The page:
Cases in Charlotte are generally assigned a specific “plea slot” time for the entry of a guilty plea.

Homicide Team court settings may also involve formal arraignment on the charges and a plea of “not guilty” in Superior Court.

Arraignment and Entry of Plea

Superior Court matters are heard “on the record.”  That means there is an official court reporter present or the courtroom proceedings are recorded.

Once a matter is called before the Court, the parties enter the “well of the Bar,” standing before the judge at their respectively assigned tables.

The State (the prosecutor) will ordinarily announce the formal name of the matter by saying something like, “Your Honor, the State now calls the ‘State of North Carolina vs. (the Defendant’s name), number XX on the Court’s calendar.'”

Thereafter, the assistant district attorney asks the defense lawyer (assuming the Defendant has legal representation), “Mr. Powers, how does your client plead to count one of the indictment, that being (the charge or charges are then read)?”

If the accused wishes the plead “not guilty,” counsel responds something to the effect, “Your Honor, my client has authorized me to enter a plea of not guilty to the charges.”

Once that is done, the Court may make some further inquiry into the matter to make certain the accused understands the consequences of rejecting a plea.

The Judge may also confirm the Defendant has received a copy of his or her discovery (Motion for Discovery) and that by entering a plea of not guilty at the arraignment means the matter will be set for trial.

Bill Powers:  Charlotte Criminal Defense Attorney

If you are facing a serious felony or misdemeanor charge in Charlotte, North Carolina, we recommend you consult with an experienced defense lawyer without delay.

The lawyers at our law firm provide a free consultation for all criminal matters.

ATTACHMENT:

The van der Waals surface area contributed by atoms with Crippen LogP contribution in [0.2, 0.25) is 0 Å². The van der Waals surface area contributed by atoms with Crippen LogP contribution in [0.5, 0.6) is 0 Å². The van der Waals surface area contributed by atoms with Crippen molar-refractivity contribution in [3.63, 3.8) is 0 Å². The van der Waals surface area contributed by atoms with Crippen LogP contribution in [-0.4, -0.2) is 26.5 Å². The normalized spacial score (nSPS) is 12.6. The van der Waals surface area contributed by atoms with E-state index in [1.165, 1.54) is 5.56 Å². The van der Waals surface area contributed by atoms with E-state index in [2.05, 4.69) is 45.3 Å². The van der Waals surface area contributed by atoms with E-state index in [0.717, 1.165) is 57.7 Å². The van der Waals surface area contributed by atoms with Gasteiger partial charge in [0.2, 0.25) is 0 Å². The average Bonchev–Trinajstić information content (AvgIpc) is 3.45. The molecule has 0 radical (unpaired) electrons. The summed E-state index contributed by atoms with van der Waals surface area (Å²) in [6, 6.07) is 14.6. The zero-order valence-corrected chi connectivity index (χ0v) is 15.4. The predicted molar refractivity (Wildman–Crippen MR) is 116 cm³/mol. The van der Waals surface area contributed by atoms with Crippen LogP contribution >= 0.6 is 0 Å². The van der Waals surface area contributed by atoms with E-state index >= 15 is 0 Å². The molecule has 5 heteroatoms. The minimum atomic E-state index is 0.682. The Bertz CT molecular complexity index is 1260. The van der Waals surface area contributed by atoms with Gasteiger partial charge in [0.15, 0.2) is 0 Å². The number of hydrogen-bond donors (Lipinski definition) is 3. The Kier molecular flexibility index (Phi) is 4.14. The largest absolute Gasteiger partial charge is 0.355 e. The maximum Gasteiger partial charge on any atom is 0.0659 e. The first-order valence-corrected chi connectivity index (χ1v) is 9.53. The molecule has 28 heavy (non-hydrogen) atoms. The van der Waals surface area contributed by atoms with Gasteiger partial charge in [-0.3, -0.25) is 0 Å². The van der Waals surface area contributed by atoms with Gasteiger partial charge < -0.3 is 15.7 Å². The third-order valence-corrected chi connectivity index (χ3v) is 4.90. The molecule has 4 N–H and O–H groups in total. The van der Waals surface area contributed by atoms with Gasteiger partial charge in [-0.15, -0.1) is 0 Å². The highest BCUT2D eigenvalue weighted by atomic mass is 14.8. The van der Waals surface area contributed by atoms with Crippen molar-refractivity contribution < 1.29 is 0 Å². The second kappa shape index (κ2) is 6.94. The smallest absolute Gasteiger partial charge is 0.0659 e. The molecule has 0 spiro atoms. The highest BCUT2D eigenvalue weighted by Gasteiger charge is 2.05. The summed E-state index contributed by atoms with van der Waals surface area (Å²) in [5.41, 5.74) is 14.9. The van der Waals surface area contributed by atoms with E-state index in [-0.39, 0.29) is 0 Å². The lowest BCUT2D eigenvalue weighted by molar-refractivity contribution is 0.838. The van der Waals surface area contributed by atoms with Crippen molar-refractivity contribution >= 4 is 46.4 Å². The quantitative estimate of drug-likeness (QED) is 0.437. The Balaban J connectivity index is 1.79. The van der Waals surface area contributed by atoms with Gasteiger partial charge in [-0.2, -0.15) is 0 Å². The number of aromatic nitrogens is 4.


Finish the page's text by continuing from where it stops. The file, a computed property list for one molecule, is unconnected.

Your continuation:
We assist people in the Charlotte-metro region, including Rowan County (Salisbury NC), Iredell County (Mooresville and Statesville NC), Gaston County (Gastonia), and Union County (Monroe NC).

Bill Powers also travels extensively, helping people with felony DWI charges that involve allegations of murder, manslaughter, and felony death by vehicle allegations.

We are licensed to practice law throughout all of North Carolina.  I love traveling the state, helping people when we can – Bill Powers, NC Criminal Defense Attorney

To schedule a confidential consultation with Bill Powers, call NOW:  704-342-4357

You may also reach Bill Powers directly at:  Bill@CarolinaAttorneys.com

Bill Powers is available for media inquiries, continuing legal education, public speaking events, and consultation on alcohol-related offenses/charges.

Related Legal Issues:

  1. Charlotte Observer – DWI Charges in Charlotte
  2. When is Drunk Driving a Felony – DWI fatality – homicide
  3. Homicide – What to Do When You or a Loved one is Facing Murder or Manslaughter Charges – Part 1
  4. Homicide – What to Do When You or a Loved one is Facing Murder or Manslaughter Charges – Part 2
  5. North Carolina Criminal Law 14-17: Second Degree Murder by Vehicle Impaired Driving – DWI FATALITY